Last Updated: May 12, 2022
State-level momentum for comprehensive privacy bills is at an all-time high. The IAPP Westin Research Center actively tracks the proposed and enacted comprehensive privacy bills from across the United States to help our members stay informed of the changing state privacy landscape. This information is compiled into a map and a detailed chart identifying key provisions in the legislation. Please note these resources only include those bills intended to be comprehensive approaches to governing the use of personal information. Industry, information-specific, or narrowly scoped bills (e.g., data security bills) are not included.
Although many of the proposed bills will fail to become law, comparing the key provisions helps to understand how privacy is developing in the United States. The chart identifies thirteen provisions that commonly appear in comprehensive privacy laws. If a bill includes a provision, an "X" is placed in the corresponding column. The provisions are broken into two categories — consumer rights and business obligations — and are described more fully below.
The Westin Research Center will periodically update this table. If you are aware of a proposed state bill (with formally introduced language) that is absent from our list, please share it with The Westin Research Center, email@example.com. The IAPP Resource Center also hosts a "US State Privacy" topic page, which provides a curated collection of news and resources covering US state privacy developments.
The IAPP also tracks “The Growth of State Privacy Legislation” since 2018, showing the comprehensive privacy bills considered annually by state.
The US State Privacy Legislation Tracker chart contains terms regarding the legislative process, consumer rights and business obligations. To better understand these terms and how IAPP is using them in the chart, see below.
Each state legislature has a unique legislative calendar and different legislative procedures. This set of columns generalizes those different legislative procedures into six categories:
Introduced — A bill has been introduced on a legislative chamber floor but has not yet moved into committee.
In Committee — A bill is moving through the various committees in its chamber of origin.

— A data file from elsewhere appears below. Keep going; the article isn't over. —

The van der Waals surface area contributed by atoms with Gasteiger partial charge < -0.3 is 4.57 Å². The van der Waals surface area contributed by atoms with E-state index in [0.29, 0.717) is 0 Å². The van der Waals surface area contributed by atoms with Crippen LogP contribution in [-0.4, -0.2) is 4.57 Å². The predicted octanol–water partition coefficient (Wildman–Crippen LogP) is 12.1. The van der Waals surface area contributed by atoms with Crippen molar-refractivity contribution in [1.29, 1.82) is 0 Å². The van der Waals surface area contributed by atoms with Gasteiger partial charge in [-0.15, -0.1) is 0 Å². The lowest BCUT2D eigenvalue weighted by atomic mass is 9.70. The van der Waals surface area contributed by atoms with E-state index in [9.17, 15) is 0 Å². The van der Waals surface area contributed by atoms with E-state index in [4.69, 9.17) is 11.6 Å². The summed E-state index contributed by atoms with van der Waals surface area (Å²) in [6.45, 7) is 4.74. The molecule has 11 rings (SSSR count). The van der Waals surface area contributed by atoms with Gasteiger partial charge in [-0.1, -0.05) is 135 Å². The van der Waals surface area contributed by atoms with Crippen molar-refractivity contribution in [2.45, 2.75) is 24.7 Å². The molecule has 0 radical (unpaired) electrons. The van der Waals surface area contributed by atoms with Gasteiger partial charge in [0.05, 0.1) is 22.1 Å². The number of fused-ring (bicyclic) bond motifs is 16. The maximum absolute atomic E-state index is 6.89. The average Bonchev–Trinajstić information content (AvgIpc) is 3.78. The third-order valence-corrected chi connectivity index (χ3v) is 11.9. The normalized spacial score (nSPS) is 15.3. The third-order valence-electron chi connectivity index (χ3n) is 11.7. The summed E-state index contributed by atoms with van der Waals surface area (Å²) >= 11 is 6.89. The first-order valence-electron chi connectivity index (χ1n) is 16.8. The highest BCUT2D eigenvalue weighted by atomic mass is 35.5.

In Cross Chamber — A bill has passed a vote in its chamber of origin and moved to the opposite chamber of the legislature (e.g., a state house of representatives passed a bill and it moved to the state senate).
In Cross Committee — A bill is moving through the various committees in its non-originating chamber.
Passed — Both chambers of the legislature have passed the bill.
Signed — The governor signed the bill and it is now law.
Right of access — The right for a consumer to access from a business/data controller the information or categories of information collected about a consumer, the information or categories of information shared with third parties, or the specific third parties or categories of third parties to which the information was shared; or, some combination of similar information.
Right of rectification — The right for a consumer to request that incorrect or outdated personal information be corrected but not deleted.
Right of deletion — The right for a consumer to request deletion of personal information about the consumer under certain conditions.
Right of restriction — The right for a consumer to restrict a business's ability to process personal information about the consumer.
Right of portability — The right for a consumer to request personal information about the consumer be disclosed in a common file format.
Right to opt-out of sales — The right for a consumer to opt out of the sale of personal information about the consumer to third parties.
Right against automated decision making — A prohibition against a business making decisions about a consumer based solely on an automated process without human input.
Private right of action — The right for a consumer to seek civil damages from a business for violations of a statute.
Opt-in default (requirement age) — A restriction placed on a business to treat consumers under a certain age with an opt-in default for the sale of their personal information.
Notice/transparency requirement — An obligation placed on a business to provide notice to consumers about certain data practices, privacy operations, and/or privacy programs.
Risk assessments — An obligation placed on a business to conduct formal risk assessments of privacy and/or security projects or procedures.
Prohibition on discrimination (exercising rights) — A prohibition against a business treating a consumer who exercises a consumer right differently than a consumer who does not exercise a right.
Purpose/processing limitation — An EU General Data Protection Regulation–style restrictive structure that prohibits the collection/processing of personal information except for a specific purpose.